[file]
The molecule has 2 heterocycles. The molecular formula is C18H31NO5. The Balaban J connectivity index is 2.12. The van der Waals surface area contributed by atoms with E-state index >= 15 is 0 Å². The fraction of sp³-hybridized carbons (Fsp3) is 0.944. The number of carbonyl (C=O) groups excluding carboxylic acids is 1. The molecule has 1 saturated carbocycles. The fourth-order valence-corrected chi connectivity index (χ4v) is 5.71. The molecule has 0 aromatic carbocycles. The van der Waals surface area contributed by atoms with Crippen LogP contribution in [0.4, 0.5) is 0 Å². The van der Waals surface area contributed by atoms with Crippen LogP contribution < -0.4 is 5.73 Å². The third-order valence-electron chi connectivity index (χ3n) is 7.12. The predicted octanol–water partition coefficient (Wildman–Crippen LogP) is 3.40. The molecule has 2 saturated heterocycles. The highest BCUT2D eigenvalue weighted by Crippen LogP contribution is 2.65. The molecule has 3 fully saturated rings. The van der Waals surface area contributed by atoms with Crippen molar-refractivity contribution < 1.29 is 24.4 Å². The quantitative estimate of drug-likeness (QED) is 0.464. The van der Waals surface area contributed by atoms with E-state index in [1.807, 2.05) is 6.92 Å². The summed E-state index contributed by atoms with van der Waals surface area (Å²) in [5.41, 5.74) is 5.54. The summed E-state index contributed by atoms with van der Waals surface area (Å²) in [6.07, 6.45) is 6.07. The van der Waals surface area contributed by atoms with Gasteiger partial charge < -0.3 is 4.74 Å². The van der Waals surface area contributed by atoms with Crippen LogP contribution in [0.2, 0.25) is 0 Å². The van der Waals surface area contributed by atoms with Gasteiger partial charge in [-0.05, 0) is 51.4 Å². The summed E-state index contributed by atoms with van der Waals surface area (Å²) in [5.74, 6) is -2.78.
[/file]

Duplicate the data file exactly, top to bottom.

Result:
The molecule has 2 heterocycles. The molecular formula is C18H31NO5. The Balaban J connectivity index is 2.12. The van der Waals surface area contributed by atoms with E-state index >= 15 is 0 Å². The fraction of sp³-hybridized carbons (Fsp3) is 0.944. The number of carbonyl (C=O) groups excluding carboxylic acids is 1. The molecule has 1 saturated carbocycles. The fourth-order valence-corrected chi connectivity index (χ4v) is 5.71. The molecule has 0 aromatic carbocycles. The van der Waals surface area contributed by atoms with Crippen LogP contribution in [0.4, 0.5) is 0 Å². The van der Waals surface area contributed by atoms with Crippen LogP contribution < -0.4 is 5.73 Å². The third-order valence-electron chi connectivity index (χ3n) is 7.12. The predicted octanol–water partition coefficient (Wildman–Crippen LogP) is 3.40. The molecule has 2 saturated heterocycles. The highest BCUT2D eigenvalue weighted by Crippen LogP contribution is 2.65. The molecule has 3 fully saturated rings. The van der Waals surface area contributed by atoms with Crippen molar-refractivity contribution < 1.29 is 24.4 Å². The quantitative estimate of drug-likeness (QED) is 0.464. The van der Waals surface area contributed by atoms with E-state index in [1.807, 2.05) is 6.92 Å². The summed E-state index contributed by atoms with van der Waals surface area (Å²) in [5.41, 5.74) is 5.54. The summed E-state index contributed by atoms with van der Waals surface area (Å²) in [6.07, 6.45) is 6.07. The van der Waals surface area contributed by atoms with Gasteiger partial charge < -0.3 is 4.74 Å². The van der Waals surface area contributed by atoms with Crippen LogP contribution in [0.2, 0.25) is 0 Å². The van der Waals surface area contributed by atoms with Gasteiger partial charge in [-0.05, 0) is 51.4 Å². The summed E-state index contributed by atoms with van der Waals surface area (Å²) in [5.74, 6) is -2.78.